Agency and Imagination in the Films of David Lynch

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A beautiful, dark-haired woman flees from a car wreck and wakes up in a stranger’s apartment, suffering from amnesia. When asked her name, she looks at an old movie poster on the wall, and focuses on its star: “Rita.” This pivotal moment from Mulholland Dr. (2001) adorns the cover of a new book about director David Lynch, as it was that film which sparked the interest of its two authors. Continue reading

Violets, Flamingos and Heroes in Autumn

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On New Year’s Eve, I wrote here of my fears over where the world is heading. Little did I know that only a few weeks later we would be facing up to a pandemic. 2020 has been a strange, lonesome year for many of us. Continue reading

All About ‘The Marilyn Report’

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Earlier this summer, my sister blog ES Updates celebrated its 10th birthday. Now I’m looking to the future with a new, fully-independent blog, The Marilyn Report. ES Updates will remain online, but if you’d like to continue hearing all the latest news about MM, please subscribe here. (This lovely photo of Marilyn was taken by Earl Theisen in 1947, shortly after she signed her first contract with Twentieth Century Fox.)

Madonna, Alan Parker and the Battle for Evita

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Sir Alan Parker was born in Matlock, Derbyshire in 1944, and grew up in Islington, North London. His father was a house painter, and his mother a dressmaker. After studying at grammar school he began work in advertising, hoping to meet girls. He loved to write, but other than taking an interest in photography, he had no plans to become a filmmaker. While working for an advertising agency in the 1960, he met David Puttnam and Alan Marshall, who would later produce his films. Continue reading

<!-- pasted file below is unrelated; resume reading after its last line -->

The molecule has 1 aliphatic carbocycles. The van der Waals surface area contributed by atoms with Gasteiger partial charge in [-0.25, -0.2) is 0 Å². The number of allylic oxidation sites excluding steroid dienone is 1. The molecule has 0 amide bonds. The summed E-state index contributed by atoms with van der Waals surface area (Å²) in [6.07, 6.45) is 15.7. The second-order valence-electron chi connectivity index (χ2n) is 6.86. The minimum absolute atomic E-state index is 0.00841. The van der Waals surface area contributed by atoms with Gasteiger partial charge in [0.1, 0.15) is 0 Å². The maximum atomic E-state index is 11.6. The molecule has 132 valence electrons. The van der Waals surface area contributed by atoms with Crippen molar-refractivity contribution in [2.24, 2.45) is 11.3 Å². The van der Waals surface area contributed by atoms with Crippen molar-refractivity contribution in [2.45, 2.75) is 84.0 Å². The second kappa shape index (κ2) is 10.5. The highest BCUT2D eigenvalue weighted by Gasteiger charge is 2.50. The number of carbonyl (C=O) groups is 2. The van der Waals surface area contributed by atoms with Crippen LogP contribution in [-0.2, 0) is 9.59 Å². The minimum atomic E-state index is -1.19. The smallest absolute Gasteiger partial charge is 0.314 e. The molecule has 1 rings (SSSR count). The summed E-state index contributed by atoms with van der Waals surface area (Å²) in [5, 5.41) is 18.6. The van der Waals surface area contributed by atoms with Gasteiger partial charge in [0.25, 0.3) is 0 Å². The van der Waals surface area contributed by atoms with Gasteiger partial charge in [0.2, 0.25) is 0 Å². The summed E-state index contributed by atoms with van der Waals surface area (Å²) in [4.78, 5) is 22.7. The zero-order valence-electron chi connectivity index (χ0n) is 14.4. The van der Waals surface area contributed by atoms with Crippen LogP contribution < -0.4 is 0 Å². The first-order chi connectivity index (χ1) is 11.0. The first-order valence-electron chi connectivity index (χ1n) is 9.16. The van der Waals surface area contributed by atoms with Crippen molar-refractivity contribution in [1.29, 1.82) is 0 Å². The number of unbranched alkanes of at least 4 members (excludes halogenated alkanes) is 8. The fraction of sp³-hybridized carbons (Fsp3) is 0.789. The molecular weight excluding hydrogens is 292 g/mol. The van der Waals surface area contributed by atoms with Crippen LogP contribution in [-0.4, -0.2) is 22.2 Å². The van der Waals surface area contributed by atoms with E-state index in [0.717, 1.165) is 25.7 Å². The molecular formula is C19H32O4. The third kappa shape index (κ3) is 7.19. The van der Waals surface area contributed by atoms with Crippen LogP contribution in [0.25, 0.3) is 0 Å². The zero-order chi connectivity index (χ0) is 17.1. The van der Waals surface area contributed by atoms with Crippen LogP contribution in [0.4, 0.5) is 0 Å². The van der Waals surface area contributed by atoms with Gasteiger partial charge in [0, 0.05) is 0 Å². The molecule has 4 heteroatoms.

Becoming Carole Lombard: Stardom, Comedy and Legacy

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“When Carole Lombard talks, her conversation, often brilliant, is punctuated by screeches, laughs, growls, gesticulations, and the expletives of a sailor’s parrot,” Noel F. Busch wrote in a 1938 cover story for LIFE magazine, headlined ‘A Loud Cheer for the Screwball Girl.’ The actress he described was seemingly not unlike the madcap heroines she often played. At thirty, she had appeared in a diverse range of films over thirteen years, and exerted a degree of control in her career unusual for a star in the studio era. However, more than eighty years later, Lombard is still perceived as a kooky comedienne, her life’s arc defined by subsequent events including her marriage to Clark Gable, and her untimely death in 1942. Continue reading